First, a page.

Aims and Objectives
This study was carried out with the following aims and objectives:
- To determine the histopathological findings related or unrelated to the cause of death.
- To highlight various incidental and interesting microscopic findings in autopsies.
Materials and Methods
Retrospective study of medicolegal autopsies for seven years from 2008-2014 was conducted in the Department of Pathology, Bidar Institute of Medical Sciences, Bidar, Karnataka.
The organs relevant to the case concerned were sent for histopathological examination. In most of the cases heart, liver, spleen, kidneys, brain and lungs were sent in formalin. Representative bits from the concerned organs were processed in a routine manner. The gross and microscopic findings were taken into consideration and a brief discussion of the salient features were made. All sections were stained with haematoxylin and eosin (H & E) stain and special stains were used as and when required.
The present study consists of 53 Medicolegal autopsies sent for histopathological examination from 2008 to 2014. Although the number of autopsies done was quite high, only 53 autopsies were sent for histopathological analysis. A detailed requisition form consisting of Patient identification, brief history, Autopsy findings, preliminary cause of death along with pieces of organs were received from Forensic Medicine Department. Data was collected and along with gross & microscopic features was analysed and tabulated.
Among various histopathological findings, the commonest microscopic finding was pulmonary edema followed fatty liver, LVH and Atherosclerosis (Table 1) and the commonest incidental finding detected was Atherosclerosis (Table 2).
Out of 53 autopsies, 42 were male and 11 were female (Table 3) and the commonest age group affected was between 21 – 40 years (Table 4).
After the detailed analysis of gross and microscopy of the various organs received we have found out various incidental and interesting lesions in different systems.
In cardiovascular system we came across with lesions like Atherosclerosis (Figure. 1), healed Infarct, Left ventricular hypertrophy (Figure. 2), Mitral stenosis, Artificial Mitral valve (Figure. 3), Right ventricular hypertrophy and a case of Atrial Thrombus (Figure. 4).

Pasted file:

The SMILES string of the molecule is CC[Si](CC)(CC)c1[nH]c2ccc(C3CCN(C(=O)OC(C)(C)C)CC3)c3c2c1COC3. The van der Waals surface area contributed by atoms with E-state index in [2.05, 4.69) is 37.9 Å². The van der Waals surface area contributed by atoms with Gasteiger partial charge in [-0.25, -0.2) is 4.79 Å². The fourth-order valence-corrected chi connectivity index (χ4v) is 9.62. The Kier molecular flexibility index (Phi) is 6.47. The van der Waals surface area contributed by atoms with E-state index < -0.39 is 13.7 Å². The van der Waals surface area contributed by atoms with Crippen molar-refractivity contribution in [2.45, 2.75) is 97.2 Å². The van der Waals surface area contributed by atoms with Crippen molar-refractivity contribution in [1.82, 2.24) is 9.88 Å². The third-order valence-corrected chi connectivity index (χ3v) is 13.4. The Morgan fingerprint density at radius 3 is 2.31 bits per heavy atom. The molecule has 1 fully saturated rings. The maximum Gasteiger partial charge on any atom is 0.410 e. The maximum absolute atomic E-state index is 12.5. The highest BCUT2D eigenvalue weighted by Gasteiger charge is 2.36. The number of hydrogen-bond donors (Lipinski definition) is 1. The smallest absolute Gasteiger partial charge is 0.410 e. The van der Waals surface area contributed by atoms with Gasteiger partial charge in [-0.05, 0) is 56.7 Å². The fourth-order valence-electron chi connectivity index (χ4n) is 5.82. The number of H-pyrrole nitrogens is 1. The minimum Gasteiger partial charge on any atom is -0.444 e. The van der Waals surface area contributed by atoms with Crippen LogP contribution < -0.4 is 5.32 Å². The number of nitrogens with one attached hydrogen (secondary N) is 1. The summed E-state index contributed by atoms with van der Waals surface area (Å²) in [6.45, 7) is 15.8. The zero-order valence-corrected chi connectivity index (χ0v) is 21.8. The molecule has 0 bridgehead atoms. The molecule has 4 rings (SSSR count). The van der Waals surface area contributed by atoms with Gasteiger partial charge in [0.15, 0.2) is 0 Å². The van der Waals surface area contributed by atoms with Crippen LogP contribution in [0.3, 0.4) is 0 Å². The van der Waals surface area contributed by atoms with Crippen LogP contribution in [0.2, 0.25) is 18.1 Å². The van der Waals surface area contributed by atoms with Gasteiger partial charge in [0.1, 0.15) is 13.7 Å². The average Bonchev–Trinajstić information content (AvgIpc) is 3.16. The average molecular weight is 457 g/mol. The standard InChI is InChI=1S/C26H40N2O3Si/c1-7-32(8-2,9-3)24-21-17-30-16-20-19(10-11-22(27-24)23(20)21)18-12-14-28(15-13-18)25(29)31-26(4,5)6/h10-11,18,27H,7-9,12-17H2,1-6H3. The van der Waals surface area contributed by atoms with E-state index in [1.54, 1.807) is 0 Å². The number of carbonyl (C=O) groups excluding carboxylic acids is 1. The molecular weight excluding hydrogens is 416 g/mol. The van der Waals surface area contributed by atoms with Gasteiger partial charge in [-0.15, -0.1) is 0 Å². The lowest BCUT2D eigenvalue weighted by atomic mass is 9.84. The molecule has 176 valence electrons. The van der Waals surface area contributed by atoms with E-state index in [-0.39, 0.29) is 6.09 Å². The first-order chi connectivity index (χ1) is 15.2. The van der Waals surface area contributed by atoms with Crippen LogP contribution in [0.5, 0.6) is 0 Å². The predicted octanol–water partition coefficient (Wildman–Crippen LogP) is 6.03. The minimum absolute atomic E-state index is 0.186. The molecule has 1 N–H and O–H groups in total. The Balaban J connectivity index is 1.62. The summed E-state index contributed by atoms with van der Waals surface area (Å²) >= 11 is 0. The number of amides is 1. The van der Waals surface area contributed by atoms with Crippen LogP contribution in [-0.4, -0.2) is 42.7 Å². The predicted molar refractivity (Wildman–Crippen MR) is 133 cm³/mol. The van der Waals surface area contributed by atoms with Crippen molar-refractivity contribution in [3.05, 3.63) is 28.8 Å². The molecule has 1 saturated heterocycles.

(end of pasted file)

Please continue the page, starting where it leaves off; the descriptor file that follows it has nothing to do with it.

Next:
In respiratory system the most common lesion encountered was pulmonary edema. Other lesions seen were Fibrocaseous Tuberculosis (Figure. 5), miliary TB, Pnuemonia (broncho and lobar), Pleuritis and Pleural effusion and CVC lung.
In hepatobiliary system we found Miliary Tuberculosis, fatty liver and CVC liver. A specimen of spleen revealed multiple nodules on surface (Figure. 6) and nonreactive caseating granulomas with plenty of acid fast bacilli (Figure. 7).
The urinary system revealed Miliary Tuberculosis, Chronic glomerulonephritis (Figure. 8), acute tubular necrosis (ATN) and Sickle cell thrombi (Figure. 9).
In female genital system, cases of intrauterine products of conception were seen. A case of testicular torsion was observed in male genital system.
We diagnosed two cases of viral encephalitis and a case of intracranial haemorrhage. No lesions were detected in gastrointestinal system.
Not a single neoplastic lesion was detected in any of these autopsy specimen.
Autopsy is the gold standard to ascertain cause of death, particularly in settings with limited access to diagnostic testing during life .
From our autopsy study, we would like to conclude that, though incidental findings in autopsies may not be the cause of death but gives many information related to epidemiology of a disease. In our study, we found atherosclerosis to be the commonest incidental finding which led to IHD, LVH and sudden death in the 20 - 40 years age group in males. This was associated with history of alcohol consumption and smoking can lead to quarrels, both of which are high risk factors contributing to development of IHD.
A detailed and both, prospective as well as retrospectives, studies on prevalence of certain diseases in the community might help to find out actual prevalence figures as well as a useful data in controlling/ monitoring certain disease processes.